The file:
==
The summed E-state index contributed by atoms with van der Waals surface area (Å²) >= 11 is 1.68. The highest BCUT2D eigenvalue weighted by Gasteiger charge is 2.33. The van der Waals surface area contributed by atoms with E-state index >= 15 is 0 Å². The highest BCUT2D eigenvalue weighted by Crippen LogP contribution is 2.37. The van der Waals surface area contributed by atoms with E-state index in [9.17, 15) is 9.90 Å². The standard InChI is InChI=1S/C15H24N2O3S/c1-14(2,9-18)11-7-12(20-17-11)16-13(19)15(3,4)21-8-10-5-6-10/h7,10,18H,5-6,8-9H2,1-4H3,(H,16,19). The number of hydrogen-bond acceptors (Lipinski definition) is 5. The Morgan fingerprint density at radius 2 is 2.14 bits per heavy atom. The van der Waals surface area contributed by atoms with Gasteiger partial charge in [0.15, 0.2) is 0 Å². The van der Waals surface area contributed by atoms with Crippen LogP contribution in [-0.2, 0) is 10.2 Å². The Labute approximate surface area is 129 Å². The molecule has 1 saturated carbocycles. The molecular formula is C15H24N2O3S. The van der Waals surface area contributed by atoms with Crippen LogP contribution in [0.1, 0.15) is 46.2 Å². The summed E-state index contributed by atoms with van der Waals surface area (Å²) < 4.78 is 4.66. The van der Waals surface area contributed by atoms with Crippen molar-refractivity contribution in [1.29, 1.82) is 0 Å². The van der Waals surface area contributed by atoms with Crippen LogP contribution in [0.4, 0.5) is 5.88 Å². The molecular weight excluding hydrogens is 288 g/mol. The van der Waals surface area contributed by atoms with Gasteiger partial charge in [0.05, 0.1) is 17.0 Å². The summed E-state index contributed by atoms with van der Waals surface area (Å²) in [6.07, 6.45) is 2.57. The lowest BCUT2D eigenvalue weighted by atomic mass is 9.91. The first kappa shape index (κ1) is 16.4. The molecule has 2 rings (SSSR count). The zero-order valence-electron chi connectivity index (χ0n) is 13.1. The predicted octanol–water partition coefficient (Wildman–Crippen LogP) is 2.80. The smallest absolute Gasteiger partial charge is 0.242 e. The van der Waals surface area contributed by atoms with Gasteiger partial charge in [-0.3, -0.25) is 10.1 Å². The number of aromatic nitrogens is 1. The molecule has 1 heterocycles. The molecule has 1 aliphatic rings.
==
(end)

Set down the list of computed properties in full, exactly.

The summed E-state index contributed by atoms with van der Waals surface area (Å²) >= 11 is 1.68. The highest BCUT2D eigenvalue weighted by Gasteiger charge is 2.33. The van der Waals surface area contributed by atoms with E-state index >= 15 is 0 Å². The highest BCUT2D eigenvalue weighted by Crippen LogP contribution is 2.37. The van der Waals surface area contributed by atoms with E-state index in [9.17, 15) is 9.90 Å². The standard InChI is InChI=1S/C15H24N2O3S/c1-14(2,9-18)11-7-12(20-17-11)16-13(19)15(3,4)21-8-10-5-6-10/h7,10,18H,5-6,8-9H2,1-4H3,(H,16,19). The number of hydrogen-bond acceptors (Lipinski definition) is 5. The Morgan fingerprint density at radius 2 is 2.14 bits per heavy atom. The van der Waals surface area contributed by atoms with Gasteiger partial charge in [0.15, 0.2) is 0 Å². The van der Waals surface area contributed by atoms with Crippen LogP contribution in [-0.2, 0) is 10.2 Å². The Labute approximate surface area is 129 Å². The molecule has 1 saturated carbocycles. The molecular formula is C15H24N2O3S. The van der Waals surface area contributed by atoms with Crippen LogP contribution in [0.1, 0.15) is 46.2 Å². The summed E-state index contributed by atoms with van der Waals surface area (Å²) < 4.78 is 4.66. The van der Waals surface area contributed by atoms with Crippen molar-refractivity contribution in [1.29, 1.82) is 0 Å². The van der Waals surface area contributed by atoms with Crippen LogP contribution in [0.4, 0.5) is 5.88 Å². The molecular weight excluding hydrogens is 288 g/mol. The van der Waals surface area contributed by atoms with Gasteiger partial charge in [0.05, 0.1) is 17.0 Å². The summed E-state index contributed by atoms with van der Waals surface area (Å²) in [6.07, 6.45) is 2.57. The lowest BCUT2D eigenvalue weighted by atomic mass is 9.91. The first kappa shape index (κ1) is 16.4. The molecule has 2 rings (SSSR count). The zero-order valence-electron chi connectivity index (χ0n) is 13.1. The predicted octanol–water partition coefficient (Wildman–Crippen LogP) is 2.80. The smallest absolute Gasteiger partial charge is 0.242 e. The van der Waals surface area contributed by atoms with Gasteiger partial charge in [-0.3, -0.25) is 10.1 Å². The number of aromatic nitrogens is 1. The molecule has 1 heterocycles. The molecule has 1 aliphatic rings.